Returning to exercise post pregnancy

As females we have this extra amazing thing that our body can do – its called pregnancy! Although this is generally a joyful time for most, the implications for exercise post can sometimes last a long period of time. What are common issues with pregnancy and how can you get back into exercise safely.

Pelvic Floor issues.

No matter what kind of delivery you have, Caesar or natural there has still been considerable extra weight sitting above your pelvic floor for a good 3-6 months which can affect its integrity. Some common signs that you might have some issues with your pelvic floor include slight leakage, urgency, not needing to go at all or not being able to reach the bathroom at all. If you experience these symptoms your first stop is your local women’s health physiotherapist who can assist with gaining back control and getting you back into exercise. If these symptoms only occur during exercise or training you need to look at the type of exercise that your doing and dial it back a bit to what you are able to do without issues as well as doing some specific pelvic floor strength training. Remember your pelvic floor is a muscle to it needs training too.

Rectus diastasis

This is an issue that can effect a lot of females as the baby grows and the body changes to accommodate. A rectus diastasis is when he facia between the stomach muscles or rectus abdominus increases in size causing gapping between the muscles and decreased control and strength through the abdominals.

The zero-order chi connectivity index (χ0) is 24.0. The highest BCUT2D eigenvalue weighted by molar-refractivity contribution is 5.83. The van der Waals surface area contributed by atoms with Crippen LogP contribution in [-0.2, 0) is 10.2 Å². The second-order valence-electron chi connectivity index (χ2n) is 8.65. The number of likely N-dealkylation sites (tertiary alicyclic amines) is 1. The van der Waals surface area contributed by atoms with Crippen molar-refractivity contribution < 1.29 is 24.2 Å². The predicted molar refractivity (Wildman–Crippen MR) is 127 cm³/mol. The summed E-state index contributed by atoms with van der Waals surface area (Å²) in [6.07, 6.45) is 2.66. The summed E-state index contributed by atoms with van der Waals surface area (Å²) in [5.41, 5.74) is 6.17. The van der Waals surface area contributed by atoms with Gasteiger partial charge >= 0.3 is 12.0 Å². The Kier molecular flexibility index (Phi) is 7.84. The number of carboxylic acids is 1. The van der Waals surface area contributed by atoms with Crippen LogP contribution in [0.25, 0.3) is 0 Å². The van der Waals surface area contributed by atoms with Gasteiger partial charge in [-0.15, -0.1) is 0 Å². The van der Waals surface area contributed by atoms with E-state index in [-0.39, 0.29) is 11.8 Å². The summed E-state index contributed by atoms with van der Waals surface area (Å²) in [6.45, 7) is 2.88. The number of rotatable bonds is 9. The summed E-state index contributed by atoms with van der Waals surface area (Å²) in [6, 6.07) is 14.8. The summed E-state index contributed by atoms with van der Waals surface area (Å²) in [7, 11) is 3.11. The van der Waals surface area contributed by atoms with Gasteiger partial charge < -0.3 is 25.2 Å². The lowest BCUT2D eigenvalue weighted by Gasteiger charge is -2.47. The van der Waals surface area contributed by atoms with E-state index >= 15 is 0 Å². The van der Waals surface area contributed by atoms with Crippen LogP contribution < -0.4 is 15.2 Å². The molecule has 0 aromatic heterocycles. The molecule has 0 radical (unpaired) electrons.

If you have this it should have been identified with your midwife or physiotherapy follow up appointments. If not it is worth exploring as this will affect your return to sport.

Sacro-iliac pain or low back pain

This is one of the most common issues that women have during pregnancy and can sometimes continue to affect them post – even though the baby has been delivered. The pain in this area develops because of the hormonal changes and the effect on the muscles and ligaments with the bodies ever changing shape and weight distribution. If you do get this during pregnancy – it is something that can be treated, it’s not something that you have to put up with.

So what does this mean for exercise post pregnancy?

This is not the same for everyone, it depends on your pre pregnancy level of exercise, the type of pregnancy you’ve had(complicated vs uncomplicated), the size of your baby and the type of delivery. I know there seems like there are a lot of variables, but really there are, and this is by no means an exhaustive list. The first thing that I must say is listen to your doctor or physio with the guidelines that they have for you and adhere to this. Complications of starting exercise too early can be quite debilitating so don’t try and fast track this. Not everyone can do a marathon within 9 months of having a child so don’t try and compare yourself to others.

Once you have been given the all clear for exercise is about slowly building on your amount, intensity and type of exercise that you’re doing. Starting with low impact exercises such as swimming, walking or cycling are great ways to improve your fitness without too much pressure on your pelvic floor. Once you are comfortable with this then slowly get back into higher impact exercises (ie running). Starting with something like a walk/run is a great way to slowly increase your fitness and allow your body to adapt.

As for strength exercises start with body weight exercises that are more about control and position. Slowly work into the harder exercises as your body allows you too – again don’t push too hard too soon.

Remember your body is amazing and has just achieved an amazing feat – respect it and slowly get back into things in order to decrease your injury risk and improve your fitness at a healthy rate!


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